Tuesday 25 October 2016

Television: More trouble ahead for Carrie - better call Saul

John Boland

Published 11/10/2015 | 02:30

Knocks: Ronan O'Gara recalled a collision which left him seeing the pitch as the size of a postcard in RTE's Hidden Impact.
Knocks: Ronan O'Gara recalled a collision which left him seeing the pitch as the size of a postcard in RTE's Hidden Impact.
Claire Danes as Carrie in Homeland

Having caused such mayhem in the Middle East that World War Three seemed inevitable, Carrie Matheson is now in Berlin, where she has found God, family ties, a nice corporate job and a ginger-haired boyfriend.

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Yes, Homeland is back for a fifth season (RTE2), but the ginger-haired boyfriend isn't a resuscitated Brody, who we all saw being publicly hanged at the end of the third season. And nor is Quinn back in her life - instead he's gone rogue and is carrying out secret assassinations at the behest of CIA mentor Saul.

Meanwhile, Carrie's new boss is a German billionaire philanthropist who asks for her assistance in providing humanitarian aid to war-torn refugees but who looks decidedly dodgy to me. Oh, and there's also a really annoying girl hacker who has unearthed documents implicating the CIA and their Teutonic counterparts in illegal surveillance of German citizens.

Yes, it's all happening in the new Homeland, though not really in this week's first episode, which didn't feature even one scene in which Carrie blew a gasket or lost her marbles. Plainly she's back on her meds, so that even when she was kidnapped by a Hezbollah operative she didn't have a meltdown. But it's early days yet, and one thing you can be sure of with Homeland is that there will be lots of meltdowns as Carrie gets sucked back in to the life she'd vowed to leave behind. Whether you'll want to accompany her may well depend on your tolerance of Claire Danes's facial contortions and your fascination with Mandy Patinkin's beard.

Still, it was somewhat more encouraging than the opening instalment of From Darkness (BBC1), a four-part thriller in which ex-Manchester copper Claire (Anne-Marie Duff) reluctantly agreed to help former colleague John (Johnny Harris) in solving a 15-year-old case involving murdered prostitutes.

Every tired old convention of the genre got recycled in this first episode.

"Look at you," Claire said to John, "fat, embittered, heavy-drinking, middle-aged detective - do you know how much of a cliche that is?" Sadly, the screenwriter's awareness of the fact didn't make it any less of a cliche.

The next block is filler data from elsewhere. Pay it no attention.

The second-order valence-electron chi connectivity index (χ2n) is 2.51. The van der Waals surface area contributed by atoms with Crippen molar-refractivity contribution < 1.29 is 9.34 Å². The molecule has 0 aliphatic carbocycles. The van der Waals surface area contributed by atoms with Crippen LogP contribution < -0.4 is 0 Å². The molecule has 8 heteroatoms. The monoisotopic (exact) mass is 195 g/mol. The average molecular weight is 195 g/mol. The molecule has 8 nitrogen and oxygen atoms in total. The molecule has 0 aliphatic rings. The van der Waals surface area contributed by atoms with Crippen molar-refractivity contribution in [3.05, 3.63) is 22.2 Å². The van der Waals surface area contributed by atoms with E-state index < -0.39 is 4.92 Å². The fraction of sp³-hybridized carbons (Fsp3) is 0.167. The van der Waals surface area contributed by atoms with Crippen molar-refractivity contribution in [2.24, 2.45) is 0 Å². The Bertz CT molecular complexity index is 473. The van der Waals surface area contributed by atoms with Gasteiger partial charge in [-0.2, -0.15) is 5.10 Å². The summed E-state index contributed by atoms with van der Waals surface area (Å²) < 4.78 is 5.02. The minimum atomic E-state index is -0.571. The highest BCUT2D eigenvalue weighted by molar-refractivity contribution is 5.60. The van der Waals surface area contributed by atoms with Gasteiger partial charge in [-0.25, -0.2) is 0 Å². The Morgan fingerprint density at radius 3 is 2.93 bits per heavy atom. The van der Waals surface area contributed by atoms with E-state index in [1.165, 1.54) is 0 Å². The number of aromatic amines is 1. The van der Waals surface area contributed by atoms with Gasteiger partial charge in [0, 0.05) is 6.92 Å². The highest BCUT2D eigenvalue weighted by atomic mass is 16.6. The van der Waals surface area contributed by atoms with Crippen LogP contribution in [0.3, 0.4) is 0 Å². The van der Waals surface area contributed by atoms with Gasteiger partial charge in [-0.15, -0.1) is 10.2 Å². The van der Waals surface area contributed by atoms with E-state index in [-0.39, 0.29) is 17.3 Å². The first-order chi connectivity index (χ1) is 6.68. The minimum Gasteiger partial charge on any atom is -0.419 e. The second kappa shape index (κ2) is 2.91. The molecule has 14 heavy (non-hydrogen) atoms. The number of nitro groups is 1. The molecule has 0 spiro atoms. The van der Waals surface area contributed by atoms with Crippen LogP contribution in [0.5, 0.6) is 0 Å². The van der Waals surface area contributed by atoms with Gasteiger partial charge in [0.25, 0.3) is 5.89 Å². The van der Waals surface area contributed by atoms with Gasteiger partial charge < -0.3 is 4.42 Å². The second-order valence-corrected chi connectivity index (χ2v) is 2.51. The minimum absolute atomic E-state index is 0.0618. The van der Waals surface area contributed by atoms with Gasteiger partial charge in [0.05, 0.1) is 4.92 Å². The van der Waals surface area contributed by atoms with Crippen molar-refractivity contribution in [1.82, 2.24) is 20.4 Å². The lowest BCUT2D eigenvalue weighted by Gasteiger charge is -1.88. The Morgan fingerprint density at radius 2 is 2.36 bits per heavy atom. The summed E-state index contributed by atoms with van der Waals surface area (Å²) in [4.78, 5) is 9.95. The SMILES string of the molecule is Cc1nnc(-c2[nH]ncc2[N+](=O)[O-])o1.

There were also lots of doomy skies and oodles of anguish, with endless shots of Claire staring gauntly into the distance, as if the makers were intent on outdoing their Scandinavian counterparts. Instead, they fell far short. Indeed, there will only ever be one Wallander, whose creator, Henning Mankell, died this week.

Almost 100,000 schoolboys play rugby in Ireland and many of their parents will have been unsettled by Hidden Impact: Rugby and Concussion (RTE1), in which the toll that the game can take was made clear.

There were sobering contributions both from medical experts and from players - Ronan O'Gara recalling a collision during the 2003 World Cup quarter-final against France which left him seeing the pitch as the size of a postcard. Yet such was the rugby ethos of the time that leaving the field to get medical attention was unthinkable to him. Indeed, Bristol neurosurgeon Micael Carter angered rugby authorities with his contention that "schools, coaches and parents all contribute to a tribal gladiatorial culture that encourages excessive aggression, suppresses injury reporting and encourages players to carry on when injured".

He developed these points in the film, and Allyson Pollock, who's a professor of public health research in Britain, recalled that when her son was injured in a schoolboy match, she was dismissed by rugby authorities as a "hysterical anxious mother".

The rules regarding on-field injury have been tightened in recent years, but it's undeniable that rugby, much though many of us love it, remains a much more dangerous game than football, one of whose heroes was celebrated in Rooney: The Man Behind the Goals (BBC1).

And celebration rather than assessment was the clear intent of an hour-long profile which featured tributes from Ronaldo, Steven Gerrard, David Beckham, Sven-Goran Eriksson and other football luminaries. But the main thrust concerned the man himself, who made himself amiably available to interviewer Gary Lineker and who came across as a decent, family-loving man with not an awful lot to say for himself. Wife Coleen observed that he was "shy until he gets to know you and then he just doesn't shut up".

However, he did reveal that he loved writing poems and Coleen mentioned he had recently written one to her.

"It was nice", she said, prompting Lineker to ask hopefully: "Don't suppose you'll show us?" Sadly, he supposed correctly. Still, a poet on and off the field - who'd have thought?

In the first instalment of Britain's Best Loved Sitcoms (Channel 4), the bottom 25 out of 50 didn't feature Mrs Brown's Boys, which means Brendan O'Carroll's show, though reviled by most critics, will probably turn up in tonight's list of the top 25 - up there, I presume, with Father Ted, though Fawlty Towers seems a shoo-in for the number one spot.

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